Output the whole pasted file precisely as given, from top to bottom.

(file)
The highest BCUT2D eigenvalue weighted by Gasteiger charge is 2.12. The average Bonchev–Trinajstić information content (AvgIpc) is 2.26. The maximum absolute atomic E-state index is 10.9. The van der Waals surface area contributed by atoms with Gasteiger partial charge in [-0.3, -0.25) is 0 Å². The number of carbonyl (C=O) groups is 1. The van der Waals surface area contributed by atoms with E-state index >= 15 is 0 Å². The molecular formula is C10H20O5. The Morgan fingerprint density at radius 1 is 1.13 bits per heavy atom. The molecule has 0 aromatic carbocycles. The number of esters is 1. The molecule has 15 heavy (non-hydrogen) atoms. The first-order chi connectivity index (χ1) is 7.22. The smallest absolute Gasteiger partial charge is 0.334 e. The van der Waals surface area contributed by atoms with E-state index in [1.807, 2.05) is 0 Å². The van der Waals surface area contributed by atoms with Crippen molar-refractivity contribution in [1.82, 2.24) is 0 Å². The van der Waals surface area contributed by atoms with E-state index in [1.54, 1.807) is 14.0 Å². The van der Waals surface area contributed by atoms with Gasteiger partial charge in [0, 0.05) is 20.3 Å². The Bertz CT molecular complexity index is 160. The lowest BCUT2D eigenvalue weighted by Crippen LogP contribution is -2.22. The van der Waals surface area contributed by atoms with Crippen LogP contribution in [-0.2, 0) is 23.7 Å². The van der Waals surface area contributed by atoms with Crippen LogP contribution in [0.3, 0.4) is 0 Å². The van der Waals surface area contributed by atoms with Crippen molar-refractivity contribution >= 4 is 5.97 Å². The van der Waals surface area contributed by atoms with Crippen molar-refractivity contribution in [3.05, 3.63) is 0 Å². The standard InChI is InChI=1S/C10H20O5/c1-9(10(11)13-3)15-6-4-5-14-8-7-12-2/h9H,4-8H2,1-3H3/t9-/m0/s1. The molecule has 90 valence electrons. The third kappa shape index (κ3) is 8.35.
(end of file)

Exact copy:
The highest BCUT2D eigenvalue weighted by Gasteiger charge is 2.12. The average Bonchev–Trinajstić information content (AvgIpc) is 2.26. The maximum absolute atomic E-state index is 10.9. The van der Waals surface area contributed by atoms with Gasteiger partial charge in [-0.3, -0.25) is 0 Å². The number of carbonyl (C=O) groups is 1. The van der Waals surface area contributed by atoms with E-state index >= 15 is 0 Å². The molecular formula is C10H20O5. The Morgan fingerprint density at radius 1 is 1.13 bits per heavy atom. The molecule has 0 aromatic carbocycles. The number of esters is 1. The molecule has 15 heavy (non-hydrogen) atoms. The first-order chi connectivity index (χ1) is 7.22. The smallest absolute Gasteiger partial charge is 0.334 e. The van der Waals surface area contributed by atoms with E-state index in [1.807, 2.05) is 0 Å². The van der Waals surface area contributed by atoms with Crippen molar-refractivity contribution in [1.82, 2.24) is 0 Å². The van der Waals surface area contributed by atoms with E-state index in [1.54, 1.807) is 14.0 Å². The van der Waals surface area contributed by atoms with Gasteiger partial charge in [0, 0.05) is 20.3 Å². The Bertz CT molecular complexity index is 160. The lowest BCUT2D eigenvalue weighted by Crippen LogP contribution is -2.22. The van der Waals surface area contributed by atoms with Crippen LogP contribution in [-0.2, 0) is 23.7 Å². The van der Waals surface area contributed by atoms with Crippen LogP contribution in [0.3, 0.4) is 0 Å². The van der Waals surface area contributed by atoms with Crippen molar-refractivity contribution >= 4 is 5.97 Å². The van der Waals surface area contributed by atoms with Crippen molar-refractivity contribution in [3.05, 3.63) is 0 Å². The standard InChI is InChI=1S/C10H20O5/c1-9(10(11)13-3)15-6-4-5-14-8-7-12-2/h9H,4-8H2,1-3H3/t9-/m0/s1. The molecule has 90 valence electrons. The third kappa shape index (κ3) is 8.35.